Indonesia / Lamalera

Flying Fishermen

The fishermen of Lamalera village in Indonesia catch whales in a time-honoured tradition of a subsistence way of life

This profile is by Janani R Ganesan (, a freelance journalist based in Tirunelveli, Tamil Nadu, India

His sinewy body wrapped in a grey-and-maroon striped lungi (a wraparound sarong used by men in south India), he stands out in the crowd of suits and boots at the 11th meeting of COP to the CBD in Hyderabad’s Hitech City, the swanky venue for the global bash. He is usually found hovering around a venue where discussions about issues faced by coastal communities are held, and it is easy to place him at first glance as a fisherman. But Bona Beding is no common fisherman. He is one of those ‘flying’ types, who jumps into the sea with a harpoon to catch big fish. Bona, as he is fondly called by people who know him, is a whaler from Indonesia.

Not being fluent in English does not stop Bona from smiling invitingly at curious passers-by. Though he has Riza Damanik of KIARA, the Indonesian non-governmental organization (NGO), to help with translations, Bona is not intimidated by the English speakers as most non-English-speaking people usually are. In his broken English, he intervenes to correct the speaker if he is referred to as a ‘hunter’: “I do no hunting. This is not a game. Bona understands the nuances of language, even of a language foreign to him, and will not yield easily. “It is not hunting like it is in Japan or Taiwan. It is a giving from God. That is what the people of his village Lamalera, who catch whales “only to consume within the village and never to earn profits believe.

Lamalera, situated in the southern part of Lembata Island in the East Nusa Tenggara Province of Indonesia, is populated by around 4,000 indigenous people. Damanik says, “Many have filmed Lamalera. Its whaling traditions are famous. True to his words, a deluge of websites on the village pop up in any Internet search. One of them is from the pages of the famous National Geographic magazinea striking picture of a fisherman jumping headlong into sea, caught midair against a coruscating blue noon sky, in a process labelled ‘subsistence hunting’. “I don’t yet jump like that. But my father does. But one day I will overtake my father, says Bona on seeing the picture.

Handover tradition

Bona’s father, Stephanus Beding, 74, is the lamafathe captain of the fishing boat. The lamafa tradition, akin to monarchy, involves the son taking over the captaincy of a boat from the father. But lamafa is not just a leader but also the general. He is the one who takes the plunge into the sea, to battle with the sperm whale. “Fishing is not just an activity. It is a way of life, says Bona. As Damanik ends his interpretation with that brief line, Bona nudges him to add: “It is a philosophy. Listening to Bona outline the tenets of this philosophy, it is difficult not to be convinced that it indeed is a philosophy of living.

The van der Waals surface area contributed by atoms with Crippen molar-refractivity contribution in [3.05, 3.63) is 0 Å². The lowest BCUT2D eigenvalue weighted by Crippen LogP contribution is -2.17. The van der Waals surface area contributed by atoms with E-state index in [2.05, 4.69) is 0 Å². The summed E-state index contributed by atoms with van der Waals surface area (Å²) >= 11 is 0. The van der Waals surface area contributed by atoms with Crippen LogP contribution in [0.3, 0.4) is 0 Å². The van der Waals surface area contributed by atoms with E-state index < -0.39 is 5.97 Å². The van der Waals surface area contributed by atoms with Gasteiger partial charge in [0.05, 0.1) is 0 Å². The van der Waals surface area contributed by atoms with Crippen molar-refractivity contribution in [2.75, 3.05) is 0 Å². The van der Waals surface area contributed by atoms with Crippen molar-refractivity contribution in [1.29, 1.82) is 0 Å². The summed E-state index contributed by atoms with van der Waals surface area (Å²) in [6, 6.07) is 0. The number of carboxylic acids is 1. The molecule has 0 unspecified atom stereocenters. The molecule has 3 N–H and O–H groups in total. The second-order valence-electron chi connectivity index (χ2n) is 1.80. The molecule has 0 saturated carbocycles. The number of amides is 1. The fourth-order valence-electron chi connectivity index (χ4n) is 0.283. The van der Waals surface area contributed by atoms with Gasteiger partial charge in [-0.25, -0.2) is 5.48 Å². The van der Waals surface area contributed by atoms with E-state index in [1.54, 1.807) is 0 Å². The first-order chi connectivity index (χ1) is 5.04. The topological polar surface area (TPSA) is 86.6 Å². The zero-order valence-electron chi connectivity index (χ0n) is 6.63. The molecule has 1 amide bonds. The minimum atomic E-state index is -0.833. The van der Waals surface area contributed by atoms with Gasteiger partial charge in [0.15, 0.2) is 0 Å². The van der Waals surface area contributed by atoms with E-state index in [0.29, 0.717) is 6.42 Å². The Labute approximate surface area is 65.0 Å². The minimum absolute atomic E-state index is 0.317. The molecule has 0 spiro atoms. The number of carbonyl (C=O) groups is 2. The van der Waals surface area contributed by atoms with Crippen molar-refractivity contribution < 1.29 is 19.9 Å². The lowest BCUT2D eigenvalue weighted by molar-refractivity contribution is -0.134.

The fishing community of Lamalera believes that the sea and the land have an intimate connection. Therefore, before the May-October whaling season sets in, the community members begin with a ritual that starts on the top of a hill. Bona claims the existence there of a naturally shaped stone that resembles a whale. The community members offer prayers in front of the stone, and carry a bunch of produce such as fruits and rice from the land to the sea. They drown them as an offering to the sea, which, symbolically for them, is the mother of their village. “We believe that we take from the sea to the land and hence must give from the land to the sea, says Bona.

The fishermen have strict rules about whaling: They do not catch a baby whale or a female whale. They do not go whaling on Sundays, most of them being Christians. Most interestingly, they do not chase a whale beyond a particular point at sea. Bona is unable to pinpoint this in terms of a measure of distance, but he and his clansmen know the boundary by sight, and whales are not to be chased once they cross that limit.

Lamalera’s relationship with the sea might seem merely ritualistic, but it runs deeper than that. It has a rather strong correlation with conserving what gives life to the community. Though there are two kinds of whales in the regionsperm and blue whalethe Lamalera fishermen hunt only the sperm whale because only this species “breeds a lot. The blue whale is considered an endangered species by the international environmental community. But that does not concern the people of Lamalera. They believe they understand their sea better. “But the international community always looks at us from the outside. They never try to get into our community and understand what the sea means to us, says Bona.